My stalking tendencies toward Bruce aside, he does everything right as a business and as a marketeer. First off, he puts out a quality product that changes with the times. His songs are relevant and fresh. “Magic” was an indictment on the Bush administration, while “Working on a Dream,” reflects the hope going around these days. Then, he surrounds himself with a quality team. The E Street Band are a bunch of veteran musicians that play the three hour shows nearly flawlessly. Finally, Springsteen knows how to package and promote himself. “Dream’s” packaging is a beautiful lush design, and the promotion going on around it is massive. Borders is selling a lithograph if you buy the CD (same deal as with “Magic”). NPR played the album in full at midnight the day of the release, VHI is playing the bonus feature DVD this weekend, for God’s sakes, he is doing the Super Bowl on Sunday and you know he’ll play at least one song from the CD, and you cannot open up the Internet without seeing a story on him or from one of his band members.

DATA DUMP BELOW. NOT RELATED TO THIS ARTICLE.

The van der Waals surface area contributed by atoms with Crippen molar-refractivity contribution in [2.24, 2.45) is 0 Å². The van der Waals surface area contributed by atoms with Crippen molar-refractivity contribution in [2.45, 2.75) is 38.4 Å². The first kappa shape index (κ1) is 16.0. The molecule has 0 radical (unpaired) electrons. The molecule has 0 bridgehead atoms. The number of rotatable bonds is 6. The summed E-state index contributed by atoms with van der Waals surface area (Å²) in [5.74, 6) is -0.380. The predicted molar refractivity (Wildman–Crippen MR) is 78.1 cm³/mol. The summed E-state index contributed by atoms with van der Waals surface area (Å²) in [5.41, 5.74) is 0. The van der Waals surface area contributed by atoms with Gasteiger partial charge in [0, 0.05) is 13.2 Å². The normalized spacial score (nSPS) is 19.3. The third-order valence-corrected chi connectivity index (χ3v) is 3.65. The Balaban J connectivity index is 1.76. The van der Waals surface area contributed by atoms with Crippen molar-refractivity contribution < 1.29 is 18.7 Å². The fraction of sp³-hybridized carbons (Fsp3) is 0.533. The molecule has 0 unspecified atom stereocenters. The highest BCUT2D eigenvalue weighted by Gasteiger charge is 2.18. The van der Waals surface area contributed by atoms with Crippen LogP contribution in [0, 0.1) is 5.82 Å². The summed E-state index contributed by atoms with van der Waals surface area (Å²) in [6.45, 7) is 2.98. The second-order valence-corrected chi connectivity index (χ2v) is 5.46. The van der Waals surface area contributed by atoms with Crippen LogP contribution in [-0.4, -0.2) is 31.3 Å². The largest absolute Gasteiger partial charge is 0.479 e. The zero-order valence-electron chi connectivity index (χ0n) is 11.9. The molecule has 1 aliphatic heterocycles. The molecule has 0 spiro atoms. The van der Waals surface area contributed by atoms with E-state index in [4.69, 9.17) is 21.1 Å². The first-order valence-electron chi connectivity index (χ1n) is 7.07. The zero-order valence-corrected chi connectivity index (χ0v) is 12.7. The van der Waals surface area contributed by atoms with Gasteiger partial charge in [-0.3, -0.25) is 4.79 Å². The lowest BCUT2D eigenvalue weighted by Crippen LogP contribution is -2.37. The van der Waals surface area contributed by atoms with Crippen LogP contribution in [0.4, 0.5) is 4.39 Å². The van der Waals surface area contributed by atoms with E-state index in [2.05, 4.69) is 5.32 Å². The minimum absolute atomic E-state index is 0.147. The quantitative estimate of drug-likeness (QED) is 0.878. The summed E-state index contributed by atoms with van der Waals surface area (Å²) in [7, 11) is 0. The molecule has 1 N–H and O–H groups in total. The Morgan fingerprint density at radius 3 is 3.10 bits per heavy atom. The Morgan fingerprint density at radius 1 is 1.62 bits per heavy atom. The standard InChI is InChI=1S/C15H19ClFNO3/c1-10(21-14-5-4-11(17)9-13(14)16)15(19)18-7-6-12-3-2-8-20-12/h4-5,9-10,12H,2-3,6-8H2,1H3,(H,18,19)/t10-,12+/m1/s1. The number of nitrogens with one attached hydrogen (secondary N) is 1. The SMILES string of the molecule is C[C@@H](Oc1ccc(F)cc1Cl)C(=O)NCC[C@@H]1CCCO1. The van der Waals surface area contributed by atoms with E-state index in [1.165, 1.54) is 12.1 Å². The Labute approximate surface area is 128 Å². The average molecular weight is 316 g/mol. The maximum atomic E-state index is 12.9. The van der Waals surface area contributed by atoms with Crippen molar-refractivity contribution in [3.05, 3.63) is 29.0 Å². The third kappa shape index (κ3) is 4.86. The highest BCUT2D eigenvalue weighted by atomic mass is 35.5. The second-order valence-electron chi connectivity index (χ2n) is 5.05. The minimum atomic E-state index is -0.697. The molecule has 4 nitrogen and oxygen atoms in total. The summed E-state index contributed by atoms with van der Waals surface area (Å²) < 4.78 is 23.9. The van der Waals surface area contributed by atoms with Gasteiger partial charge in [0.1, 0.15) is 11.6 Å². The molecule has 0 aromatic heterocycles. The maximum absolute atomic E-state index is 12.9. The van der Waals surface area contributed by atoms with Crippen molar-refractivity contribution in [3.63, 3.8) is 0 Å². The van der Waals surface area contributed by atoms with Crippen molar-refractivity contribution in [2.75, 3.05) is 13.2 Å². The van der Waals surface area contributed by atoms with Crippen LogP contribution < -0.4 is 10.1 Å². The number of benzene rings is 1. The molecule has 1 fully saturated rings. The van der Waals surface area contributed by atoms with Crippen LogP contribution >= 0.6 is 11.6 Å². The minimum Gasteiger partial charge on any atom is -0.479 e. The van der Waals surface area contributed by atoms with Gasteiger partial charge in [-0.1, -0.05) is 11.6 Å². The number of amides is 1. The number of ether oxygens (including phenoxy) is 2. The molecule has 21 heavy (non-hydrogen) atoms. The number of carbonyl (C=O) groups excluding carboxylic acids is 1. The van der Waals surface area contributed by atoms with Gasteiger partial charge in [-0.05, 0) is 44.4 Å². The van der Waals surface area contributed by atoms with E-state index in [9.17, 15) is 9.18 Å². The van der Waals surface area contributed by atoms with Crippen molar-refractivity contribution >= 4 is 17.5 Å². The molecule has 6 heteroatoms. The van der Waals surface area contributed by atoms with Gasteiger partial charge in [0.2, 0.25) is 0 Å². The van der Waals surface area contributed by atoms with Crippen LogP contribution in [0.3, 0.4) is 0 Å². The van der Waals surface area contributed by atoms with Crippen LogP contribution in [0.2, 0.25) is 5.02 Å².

Then to back it all up, he’s taking his show on the road for another massive American and European tour.

How much money does this guy wanna make? Oh, who cares, I’m just glad he’s doing it, and I’d like to see him get some credit for not only being a great artist, but a great marketeer. He’s living proof (also the name of a Springsteen song) that art and marketing can work, and more so, that as we age, we can get more creative.

Thanks, Boss.